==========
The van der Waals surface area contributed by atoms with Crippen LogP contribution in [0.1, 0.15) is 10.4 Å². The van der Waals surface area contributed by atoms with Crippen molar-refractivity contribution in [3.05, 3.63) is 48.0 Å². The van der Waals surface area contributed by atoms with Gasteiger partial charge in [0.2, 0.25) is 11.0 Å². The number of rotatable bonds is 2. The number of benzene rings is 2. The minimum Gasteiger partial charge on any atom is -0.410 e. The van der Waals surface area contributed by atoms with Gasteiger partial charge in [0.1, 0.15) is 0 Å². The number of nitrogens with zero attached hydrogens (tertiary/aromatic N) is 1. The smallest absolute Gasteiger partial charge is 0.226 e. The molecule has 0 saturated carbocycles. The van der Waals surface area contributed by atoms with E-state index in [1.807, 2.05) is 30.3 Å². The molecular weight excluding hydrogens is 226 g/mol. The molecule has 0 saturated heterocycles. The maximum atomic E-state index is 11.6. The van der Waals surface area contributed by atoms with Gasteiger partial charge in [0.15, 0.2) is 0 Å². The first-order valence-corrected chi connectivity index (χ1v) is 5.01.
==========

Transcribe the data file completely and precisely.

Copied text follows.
The van der Waals surface area contributed by atoms with Crippen LogP contribution in [0.1, 0.15) is 10.4 Å². The van der Waals surface area contributed by atoms with Crippen molar-refractivity contribution in [3.05, 3.63) is 48.0 Å². The van der Waals surface area contributed by atoms with Gasteiger partial charge in [0.2, 0.25) is 11.0 Å². The number of rotatable bonds is 2. The number of benzene rings is 2. The minimum Gasteiger partial charge on any atom is -0.410 e. The van der Waals surface area contributed by atoms with Gasteiger partial charge in [0.1, 0.15) is 0 Å². The number of nitrogens with zero attached hydrogens (tertiary/aromatic N) is 1. The smallest absolute Gasteiger partial charge is 0.226 e. The molecule has 0 saturated carbocycles. The van der Waals surface area contributed by atoms with E-state index in [1.807, 2.05) is 30.3 Å². The molecular weight excluding hydrogens is 226 g/mol. The molecule has 0 saturated heterocycles. The maximum atomic E-state index is 11.6. The van der Waals surface area contributed by atoms with Gasteiger partial charge in [0.15, 0.2) is 0 Å². The first-order valence-corrected chi connectivity index (χ1v) is 5.01.